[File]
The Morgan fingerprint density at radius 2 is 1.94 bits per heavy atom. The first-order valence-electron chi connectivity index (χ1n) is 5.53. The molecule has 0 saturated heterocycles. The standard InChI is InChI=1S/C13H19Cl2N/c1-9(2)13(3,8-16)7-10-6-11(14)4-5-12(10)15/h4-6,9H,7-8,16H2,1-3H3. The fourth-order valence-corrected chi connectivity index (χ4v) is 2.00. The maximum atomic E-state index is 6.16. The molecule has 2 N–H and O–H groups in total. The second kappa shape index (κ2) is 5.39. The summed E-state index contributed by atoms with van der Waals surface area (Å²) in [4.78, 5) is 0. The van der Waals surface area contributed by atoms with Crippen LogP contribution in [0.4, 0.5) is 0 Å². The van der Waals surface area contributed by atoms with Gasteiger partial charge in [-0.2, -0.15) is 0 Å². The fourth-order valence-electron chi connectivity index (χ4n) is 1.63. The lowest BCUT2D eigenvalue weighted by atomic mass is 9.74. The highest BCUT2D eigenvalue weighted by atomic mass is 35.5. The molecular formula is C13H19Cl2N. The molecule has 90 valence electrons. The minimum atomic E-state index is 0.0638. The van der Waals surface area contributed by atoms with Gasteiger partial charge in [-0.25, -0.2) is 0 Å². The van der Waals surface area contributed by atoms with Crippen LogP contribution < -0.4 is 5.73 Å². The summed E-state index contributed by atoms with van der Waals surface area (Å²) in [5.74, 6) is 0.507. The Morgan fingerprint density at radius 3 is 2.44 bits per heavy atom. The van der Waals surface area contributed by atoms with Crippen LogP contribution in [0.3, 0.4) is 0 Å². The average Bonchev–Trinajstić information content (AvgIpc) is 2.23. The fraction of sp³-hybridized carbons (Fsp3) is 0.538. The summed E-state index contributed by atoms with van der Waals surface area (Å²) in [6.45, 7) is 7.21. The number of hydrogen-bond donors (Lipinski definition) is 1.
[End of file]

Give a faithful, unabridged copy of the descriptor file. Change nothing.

The Morgan fingerprint density at radius 2 is 1.94 bits per heavy atom. The first-order valence-electron chi connectivity index (χ1n) is 5.53. The molecule has 0 saturated heterocycles. The standard InChI is InChI=1S/C13H19Cl2N/c1-9(2)13(3,8-16)7-10-6-11(14)4-5-12(10)15/h4-6,9H,7-8,16H2,1-3H3. The fourth-order valence-corrected chi connectivity index (χ4v) is 2.00. The maximum atomic E-state index is 6.16. The molecule has 2 N–H and O–H groups in total. The second kappa shape index (κ2) is 5.39. The summed E-state index contributed by atoms with van der Waals surface area (Å²) in [4.78, 5) is 0. The van der Waals surface area contributed by atoms with Crippen LogP contribution in [0.4, 0.5) is 0 Å². The van der Waals surface area contributed by atoms with Gasteiger partial charge in [-0.2, -0.15) is 0 Å². The fourth-order valence-electron chi connectivity index (χ4n) is 1.63. The lowest BCUT2D eigenvalue weighted by atomic mass is 9.74. The highest BCUT2D eigenvalue weighted by atomic mass is 35.5. The molecular formula is C13H19Cl2N. The molecule has 90 valence electrons. The minimum atomic E-state index is 0.0638. The van der Waals surface area contributed by atoms with Gasteiger partial charge in [-0.25, -0.2) is 0 Å². The van der Waals surface area contributed by atoms with Crippen LogP contribution < -0.4 is 5.73 Å². The summed E-state index contributed by atoms with van der Waals surface area (Å²) in [5.74, 6) is 0.507. The Morgan fingerprint density at radius 3 is 2.44 bits per heavy atom. The van der Waals surface area contributed by atoms with Crippen LogP contribution in [0.3, 0.4) is 0 Å². The average Bonchev–Trinajstić information content (AvgIpc) is 2.23. The fraction of sp³-hybridized carbons (Fsp3) is 0.538. The summed E-state index contributed by atoms with van der Waals surface area (Å²) in [6.45, 7) is 7.21. The number of hydrogen-bond donors (Lipinski definition) is 1.